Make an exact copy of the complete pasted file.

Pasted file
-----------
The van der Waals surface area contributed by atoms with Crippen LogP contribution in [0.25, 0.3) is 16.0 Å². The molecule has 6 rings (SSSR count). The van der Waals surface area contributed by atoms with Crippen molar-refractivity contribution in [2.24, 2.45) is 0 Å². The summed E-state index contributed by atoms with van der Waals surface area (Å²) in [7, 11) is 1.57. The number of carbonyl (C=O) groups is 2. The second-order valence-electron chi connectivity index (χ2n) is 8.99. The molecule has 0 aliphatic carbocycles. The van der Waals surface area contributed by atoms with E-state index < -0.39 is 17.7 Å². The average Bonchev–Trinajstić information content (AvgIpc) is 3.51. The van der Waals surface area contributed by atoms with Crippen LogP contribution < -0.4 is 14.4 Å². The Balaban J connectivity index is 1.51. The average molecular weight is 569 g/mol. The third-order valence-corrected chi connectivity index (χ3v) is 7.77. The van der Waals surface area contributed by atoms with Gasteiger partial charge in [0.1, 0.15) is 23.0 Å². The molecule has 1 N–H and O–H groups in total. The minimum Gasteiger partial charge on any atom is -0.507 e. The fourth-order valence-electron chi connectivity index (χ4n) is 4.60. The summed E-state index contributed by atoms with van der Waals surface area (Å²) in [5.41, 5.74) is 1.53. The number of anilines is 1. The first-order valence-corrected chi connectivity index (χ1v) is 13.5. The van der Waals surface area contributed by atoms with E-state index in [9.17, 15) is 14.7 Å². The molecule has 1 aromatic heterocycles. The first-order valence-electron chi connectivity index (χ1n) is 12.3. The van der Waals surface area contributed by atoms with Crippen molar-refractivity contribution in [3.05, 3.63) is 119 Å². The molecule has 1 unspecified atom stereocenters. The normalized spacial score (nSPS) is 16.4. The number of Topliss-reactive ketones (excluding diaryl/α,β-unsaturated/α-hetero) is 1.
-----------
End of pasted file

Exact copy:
The van der Waals surface area contributed by atoms with Crippen LogP contribution in [0.25, 0.3) is 16.0 Å². The molecule has 6 rings (SSSR count). The van der Waals surface area contributed by atoms with Crippen molar-refractivity contribution in [2.24, 2.45) is 0 Å². The summed E-state index contributed by atoms with van der Waals surface area (Å²) in [7, 11) is 1.57. The number of carbonyl (C=O) groups is 2. The second-order valence-electron chi connectivity index (χ2n) is 8.99. The molecule has 0 aliphatic carbocycles. The van der Waals surface area contributed by atoms with E-state index < -0.39 is 17.7 Å². The average Bonchev–Trinajstić information content (AvgIpc) is 3.51. The van der Waals surface area contributed by atoms with Crippen LogP contribution < -0.4 is 14.4 Å². The Balaban J connectivity index is 1.51. The average molecular weight is 569 g/mol. The third-order valence-corrected chi connectivity index (χ3v) is 7.77. The van der Waals surface area contributed by atoms with Gasteiger partial charge in [0.1, 0.15) is 23.0 Å². The molecule has 1 N–H and O–H groups in total. The minimum Gasteiger partial charge on any atom is -0.507 e. The fourth-order valence-electron chi connectivity index (χ4n) is 4.60. The summed E-state index contributed by atoms with van der Waals surface area (Å²) in [5.41, 5.74) is 1.53. The number of anilines is 1. The first-order valence-corrected chi connectivity index (χ1v) is 13.5. The van der Waals surface area contributed by atoms with E-state index in [9.17, 15) is 14.7 Å². The molecule has 1 aromatic heterocycles. The first-order valence-electron chi connectivity index (χ1n) is 12.3. The van der Waals surface area contributed by atoms with Crippen molar-refractivity contribution in [3.05, 3.63) is 119 Å². The molecule has 1 unspecified atom stereocenters. The normalized spacial score (nSPS) is 16.4. The number of Topliss-reactive ketones (excluding diaryl/α,β-unsaturated/α-hetero) is 1.